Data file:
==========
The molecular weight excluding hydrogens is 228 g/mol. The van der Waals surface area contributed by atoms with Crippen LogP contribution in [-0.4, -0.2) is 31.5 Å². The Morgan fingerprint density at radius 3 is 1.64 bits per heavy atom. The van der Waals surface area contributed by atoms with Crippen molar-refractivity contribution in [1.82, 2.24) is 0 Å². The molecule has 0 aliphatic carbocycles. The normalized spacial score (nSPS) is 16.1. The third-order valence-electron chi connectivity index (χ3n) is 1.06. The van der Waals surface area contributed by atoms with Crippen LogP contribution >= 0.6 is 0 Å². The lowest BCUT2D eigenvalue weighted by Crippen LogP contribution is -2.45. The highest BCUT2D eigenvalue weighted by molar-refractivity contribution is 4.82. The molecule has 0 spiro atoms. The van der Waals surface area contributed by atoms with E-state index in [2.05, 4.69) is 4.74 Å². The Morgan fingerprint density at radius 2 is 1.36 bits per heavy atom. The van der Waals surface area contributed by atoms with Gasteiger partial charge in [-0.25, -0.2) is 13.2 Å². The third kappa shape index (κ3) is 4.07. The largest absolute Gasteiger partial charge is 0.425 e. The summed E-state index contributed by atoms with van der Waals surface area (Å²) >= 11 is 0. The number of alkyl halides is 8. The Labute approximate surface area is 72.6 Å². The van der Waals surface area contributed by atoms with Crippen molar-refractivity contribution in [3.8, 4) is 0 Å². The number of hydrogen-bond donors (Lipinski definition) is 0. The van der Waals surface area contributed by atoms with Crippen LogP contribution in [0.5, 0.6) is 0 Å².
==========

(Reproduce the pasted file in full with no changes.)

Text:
The molecular weight excluding hydrogens is 228 g/mol. The van der Waals surface area contributed by atoms with Crippen LogP contribution in [-0.4, -0.2) is 31.5 Å². The Morgan fingerprint density at radius 3 is 1.64 bits per heavy atom. The van der Waals surface area contributed by atoms with Crippen molar-refractivity contribution in [1.82, 2.24) is 0 Å². The molecule has 0 aliphatic carbocycles. The normalized spacial score (nSPS) is 16.1. The third-order valence-electron chi connectivity index (χ3n) is 1.06. The van der Waals surface area contributed by atoms with Crippen LogP contribution >= 0.6 is 0 Å². The lowest BCUT2D eigenvalue weighted by Crippen LogP contribution is -2.45. The highest BCUT2D eigenvalue weighted by molar-refractivity contribution is 4.82. The molecule has 0 spiro atoms. The van der Waals surface area contributed by atoms with E-state index in [2.05, 4.69) is 4.74 Å². The Morgan fingerprint density at radius 2 is 1.36 bits per heavy atom. The van der Waals surface area contributed by atoms with Gasteiger partial charge in [-0.25, -0.2) is 13.2 Å². The third kappa shape index (κ3) is 4.07. The largest absolute Gasteiger partial charge is 0.425 e. The summed E-state index contributed by atoms with van der Waals surface area (Å²) >= 11 is 0. The number of alkyl halides is 8. The Labute approximate surface area is 72.6 Å². The van der Waals surface area contributed by atoms with Crippen molar-refractivity contribution in [3.8, 4) is 0 Å². The number of hydrogen-bond donors (Lipinski definition) is 0. The van der Waals surface area contributed by atoms with Crippen LogP contribution in [0.5, 0.6) is 0 Å².